7 weeks 1 hour
Core on the floor...
Submitted by James Bendle on Sun, 01/24/2010 - 00:40
The picture above shows Stephanie Carr (the microbiolgist and other organic geochemist onboard) and me looking happy with the cores coming up from our current (the 2nd) core site.
We weren't as happy with the first drill site, although it threw up some surprises and made for an interesting story! So let's go back to last Thursday, the captain made the annoucement that the first core was imminent and the scientists crowded onto the core deck to see the first core come in (see the picture from Rob Dunbar below).
My colleagues Stephanie Carr and Travis Hayden have posted really great stories about what happened next, including explaining the amazing drilling technology that allows ship like the Joides Resolution to drill hundreds of meters into mud and rocks in the ocean floor that is more than 3000m below us. The very short version of what happened is that 1) we were expecting to core into soft mud, 2) we hit hard sand and gravel, 3) we broke some coring equipment in the process (don't worry, it happens sometimes and there are plenty of spares on board!) , 4) we packed up and sailed the current site (which has turned out to be much better).
So why did we want (and expect) to find mud and why were we suprised (and some of us disappointed) to hit sand and gravels?
The most useful sediments for studying past climate change over long time-scales (thousand to millions of years) are those that have collected continuously over time. These sediments contain fossils and chemicals which record information on climate at the time the sediments were desposited. The fossils include tiny plankton and algae which lived in the sunlight upper layers of the ocean. When they die the tiny remains sink into the deep ocean and collect in the layers of accuring sediment.
Using various methods scientists can read the story of climate change recorded by the fossils and chemicals. We love the sediments from the quiet depths of the deep ocean because each layer is like a page of book (... the "book of climate change"), the story has been written page by page over millions of years. The fossils and chemicals that we measure are like the letters and words written down in the book. You can see from the picture above that the earth's surface is not quiet! Sediments and rocks are continuously being disturbed, eroded, deposited, deformed, re-eroded, shaken by earthquates, transported by rivers, blown around by dust storms etc. Near to the edge of the continents the land tips steeply down into the ocean depths - this is the continental shelf. The continental shelf is an area where large amounts of sediment can be distrubed by waves, storms earthquakes and periodically flow, slide or tumble down into the deep ocean.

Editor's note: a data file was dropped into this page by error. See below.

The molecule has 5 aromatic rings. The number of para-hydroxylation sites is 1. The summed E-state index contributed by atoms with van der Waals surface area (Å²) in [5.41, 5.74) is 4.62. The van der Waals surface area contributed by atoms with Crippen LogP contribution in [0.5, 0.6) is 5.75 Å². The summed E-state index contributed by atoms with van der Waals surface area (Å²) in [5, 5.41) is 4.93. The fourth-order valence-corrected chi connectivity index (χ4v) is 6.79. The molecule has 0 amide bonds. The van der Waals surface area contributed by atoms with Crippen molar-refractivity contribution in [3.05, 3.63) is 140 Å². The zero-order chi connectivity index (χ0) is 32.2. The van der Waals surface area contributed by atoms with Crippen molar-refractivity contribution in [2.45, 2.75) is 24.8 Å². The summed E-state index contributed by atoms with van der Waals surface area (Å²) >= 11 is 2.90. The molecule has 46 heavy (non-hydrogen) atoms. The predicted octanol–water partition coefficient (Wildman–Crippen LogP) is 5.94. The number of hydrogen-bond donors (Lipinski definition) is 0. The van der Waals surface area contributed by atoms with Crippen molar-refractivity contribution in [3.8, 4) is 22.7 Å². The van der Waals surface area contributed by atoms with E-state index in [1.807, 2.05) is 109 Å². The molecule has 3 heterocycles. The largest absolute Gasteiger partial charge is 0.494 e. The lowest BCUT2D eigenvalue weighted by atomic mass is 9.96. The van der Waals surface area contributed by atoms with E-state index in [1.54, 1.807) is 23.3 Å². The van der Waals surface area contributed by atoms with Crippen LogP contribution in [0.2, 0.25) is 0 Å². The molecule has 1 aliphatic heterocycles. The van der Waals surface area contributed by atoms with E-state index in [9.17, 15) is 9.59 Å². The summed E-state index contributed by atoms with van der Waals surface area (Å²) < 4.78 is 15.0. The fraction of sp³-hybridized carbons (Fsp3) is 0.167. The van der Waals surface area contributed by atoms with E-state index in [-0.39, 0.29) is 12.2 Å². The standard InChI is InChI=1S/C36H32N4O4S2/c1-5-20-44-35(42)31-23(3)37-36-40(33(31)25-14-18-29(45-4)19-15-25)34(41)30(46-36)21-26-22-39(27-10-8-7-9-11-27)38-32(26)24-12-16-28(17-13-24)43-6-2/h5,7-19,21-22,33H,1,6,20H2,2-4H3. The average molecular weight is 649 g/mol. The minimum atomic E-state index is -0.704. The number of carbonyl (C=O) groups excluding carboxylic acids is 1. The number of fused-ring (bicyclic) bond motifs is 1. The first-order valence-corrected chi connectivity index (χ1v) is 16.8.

When this happens it's like someone pulling out the pages of our book of climate change and jumbling them all up, it can spoil the story! Our coring site was in the abyssal plain, the deepest, quietest part of the ocean, we expected undisturbed muddy sediments, but instead we hit hard sand and gravel. These had been transported far out into the deep ocean, maybe in a debris flow similar to the one one in the figure above. Were weren't expecting such flows to have reached so far away from the continental shelf. So sometimes its hard to find the quiet parts of the deep ocean, where the pages of our book remain undisturbed!
After breaking some equipment and nearly getting our drill stuck in the sands and gravels, we pulled up and moved to our new site, where the ocean floor is very deep (nearly 4000m) ....and, as described by Travis and lambchop, it is going well, so far. We have drilling down through hundreds of meters of undisturbed sediments which were deposited during the the last 20 million years (during a period called the Miocene, when our biological ancestors were evolving into apes that were similar to modern chimpanzees). Our Miocene sediments contain countless billions of beautiful, tiny fossils of diatoms that lived during the Miocene and also some layers of pebbles and stones which were dropped into the layers of sediments by melting Miocene ice-bergs.
PS – More official photos have been posted here. The next video report is coming soon, including the return of penguin TV and more information on the most unusual scientist on this expedition (despite some tough competition)…!
- What’s the food like?: Only real highlight of the last few days was salami pizza...the food of the gods.
- What’s on lab stereo/ipod ?: Tribe Called Quest (and some old school hip hop), The Kinks, The Who, Amiee Mann.
- What’s the weather like?: Good, calm and clear, about 3 *C.